Santa Claus, being acclimatized to the colder climate of extreme Northern latitudes, could also be expected to suffer from heat stress when delivering presents in warmer climates (e.g., Honolulu). Little is known about the efficacy of his fur-lined red suit in thermal regulation, and carrying his sack of presents would reasonably increase his physical workload, exacerbating heat stress further. As his preferred route of entry into the homes of his clients is via the chimney, there is the additional consideration of work in hot and confined spaces, which we believe has not been well-characterized in terms of risk. Indeed, no less esteemed an agency than the United States National Institute of Occupational Safety and Health has previously called attention to the issues Santa may encounter in this and other domains . As it has been previously established that Santa performs the majority of his job duties in a once-annual, approximately 36-h stretch , it is extremely unlikely that an opportunity exists for heat acclimatization training beforehand.
The older worker and succession planning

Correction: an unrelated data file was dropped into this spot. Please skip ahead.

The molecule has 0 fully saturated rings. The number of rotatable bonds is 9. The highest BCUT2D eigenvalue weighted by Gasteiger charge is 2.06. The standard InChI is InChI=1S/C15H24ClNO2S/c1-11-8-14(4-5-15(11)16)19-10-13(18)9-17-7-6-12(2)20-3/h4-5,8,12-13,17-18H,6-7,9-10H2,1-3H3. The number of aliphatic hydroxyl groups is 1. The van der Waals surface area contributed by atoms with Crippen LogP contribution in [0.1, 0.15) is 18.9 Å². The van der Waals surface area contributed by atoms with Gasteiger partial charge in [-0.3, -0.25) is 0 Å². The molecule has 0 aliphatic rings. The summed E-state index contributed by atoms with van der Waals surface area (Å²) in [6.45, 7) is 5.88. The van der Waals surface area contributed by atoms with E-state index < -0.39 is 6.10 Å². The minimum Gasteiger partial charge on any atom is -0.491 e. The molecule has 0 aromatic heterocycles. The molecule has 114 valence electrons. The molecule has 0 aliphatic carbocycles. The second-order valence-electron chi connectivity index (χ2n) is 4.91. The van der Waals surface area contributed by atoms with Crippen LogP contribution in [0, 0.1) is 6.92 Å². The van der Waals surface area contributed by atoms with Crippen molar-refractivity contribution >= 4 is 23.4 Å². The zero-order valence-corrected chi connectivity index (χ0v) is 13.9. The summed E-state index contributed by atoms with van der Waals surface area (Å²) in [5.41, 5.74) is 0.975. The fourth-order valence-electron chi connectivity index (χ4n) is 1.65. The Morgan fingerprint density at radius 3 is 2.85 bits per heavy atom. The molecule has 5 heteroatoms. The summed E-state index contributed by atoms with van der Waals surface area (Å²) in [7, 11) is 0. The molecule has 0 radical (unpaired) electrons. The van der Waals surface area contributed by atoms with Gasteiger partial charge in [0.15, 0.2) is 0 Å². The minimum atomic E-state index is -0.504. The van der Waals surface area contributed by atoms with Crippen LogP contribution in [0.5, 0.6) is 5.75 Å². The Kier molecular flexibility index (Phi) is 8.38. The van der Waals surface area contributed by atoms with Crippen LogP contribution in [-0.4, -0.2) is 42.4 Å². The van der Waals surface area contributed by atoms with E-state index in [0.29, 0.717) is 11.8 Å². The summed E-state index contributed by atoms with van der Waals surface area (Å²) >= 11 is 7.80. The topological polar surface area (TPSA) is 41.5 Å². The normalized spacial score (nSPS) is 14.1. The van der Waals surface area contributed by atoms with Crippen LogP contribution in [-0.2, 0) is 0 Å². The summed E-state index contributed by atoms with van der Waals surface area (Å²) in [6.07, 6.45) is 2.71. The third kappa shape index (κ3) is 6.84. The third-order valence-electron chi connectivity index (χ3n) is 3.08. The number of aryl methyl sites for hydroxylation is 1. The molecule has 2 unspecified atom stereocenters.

In addition to the adverse cardiovascular effects of shiftwork on Santa’s health, one important and sadly unmodifiable cardiovascular risk factor is relevant—namely age. Santa’s exact age is uncertain (possibly due to lack of proper documentation, bringing up the uncomfortable spectre of whether Santa, indeed, has the proper work permits…but we shall concern ourselves with medical and not administrative matters). As depicted in the advertisements of a certain soft drink manufacturer , he appears to have been an older man since at least the 1930s. It is unclear whether Santa has ever been offered a workplace health promotion program geared towards helping older workers remain productive and contributing members of the workforce, nor whether succession planning has ever been discussed with Santa.